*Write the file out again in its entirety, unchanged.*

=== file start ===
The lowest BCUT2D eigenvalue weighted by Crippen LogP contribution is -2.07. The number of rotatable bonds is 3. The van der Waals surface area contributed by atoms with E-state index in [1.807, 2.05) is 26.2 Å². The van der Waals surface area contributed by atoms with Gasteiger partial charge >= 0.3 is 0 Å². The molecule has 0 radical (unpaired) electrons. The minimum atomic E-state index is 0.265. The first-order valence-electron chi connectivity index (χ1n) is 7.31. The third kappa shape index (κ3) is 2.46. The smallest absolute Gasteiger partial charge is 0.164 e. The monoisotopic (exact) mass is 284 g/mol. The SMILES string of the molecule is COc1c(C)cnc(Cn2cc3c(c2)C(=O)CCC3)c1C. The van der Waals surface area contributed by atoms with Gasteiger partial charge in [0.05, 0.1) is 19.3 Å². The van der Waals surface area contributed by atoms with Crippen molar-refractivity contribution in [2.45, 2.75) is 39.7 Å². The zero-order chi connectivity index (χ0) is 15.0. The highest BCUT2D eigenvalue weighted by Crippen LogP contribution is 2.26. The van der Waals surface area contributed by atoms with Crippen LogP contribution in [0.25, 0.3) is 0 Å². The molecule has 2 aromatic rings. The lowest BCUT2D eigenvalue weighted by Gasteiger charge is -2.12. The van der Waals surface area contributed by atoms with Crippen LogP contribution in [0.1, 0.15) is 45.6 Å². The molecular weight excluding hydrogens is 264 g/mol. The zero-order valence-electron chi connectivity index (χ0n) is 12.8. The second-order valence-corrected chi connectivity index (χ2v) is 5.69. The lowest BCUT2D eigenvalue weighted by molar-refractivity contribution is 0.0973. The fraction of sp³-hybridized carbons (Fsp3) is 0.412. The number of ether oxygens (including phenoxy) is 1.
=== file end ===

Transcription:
The lowest BCUT2D eigenvalue weighted by Crippen LogP contribution is -2.07. The number of rotatable bonds is 3. The van der Waals surface area contributed by atoms with E-state index in [1.807, 2.05) is 26.2 Å². The van der Waals surface area contributed by atoms with Gasteiger partial charge >= 0.3 is 0 Å². The molecule has 0 radical (unpaired) electrons. The minimum atomic E-state index is 0.265. The first-order valence-electron chi connectivity index (χ1n) is 7.31. The third kappa shape index (κ3) is 2.46. The smallest absolute Gasteiger partial charge is 0.164 e. The monoisotopic (exact) mass is 284 g/mol. The SMILES string of the molecule is COc1c(C)cnc(Cn2cc3c(c2)C(=O)CCC3)c1C. The van der Waals surface area contributed by atoms with Gasteiger partial charge in [0.05, 0.1) is 19.3 Å². The van der Waals surface area contributed by atoms with Crippen molar-refractivity contribution in [2.45, 2.75) is 39.7 Å². The zero-order chi connectivity index (χ0) is 15.0. The highest BCUT2D eigenvalue weighted by Crippen LogP contribution is 2.26. The van der Waals surface area contributed by atoms with Crippen LogP contribution in [0.25, 0.3) is 0 Å². The molecule has 2 aromatic rings. The lowest BCUT2D eigenvalue weighted by Gasteiger charge is -2.12. The van der Waals surface area contributed by atoms with Crippen LogP contribution in [0.1, 0.15) is 45.6 Å². The molecular weight excluding hydrogens is 264 g/mol. The zero-order valence-electron chi connectivity index (χ0n) is 12.8. The second-order valence-corrected chi connectivity index (χ2v) is 5.69. The lowest BCUT2D eigenvalue weighted by molar-refractivity contribution is 0.0973. The fraction of sp³-hybridized carbons (Fsp3) is 0.412. The number of ether oxygens (including phenoxy) is 1.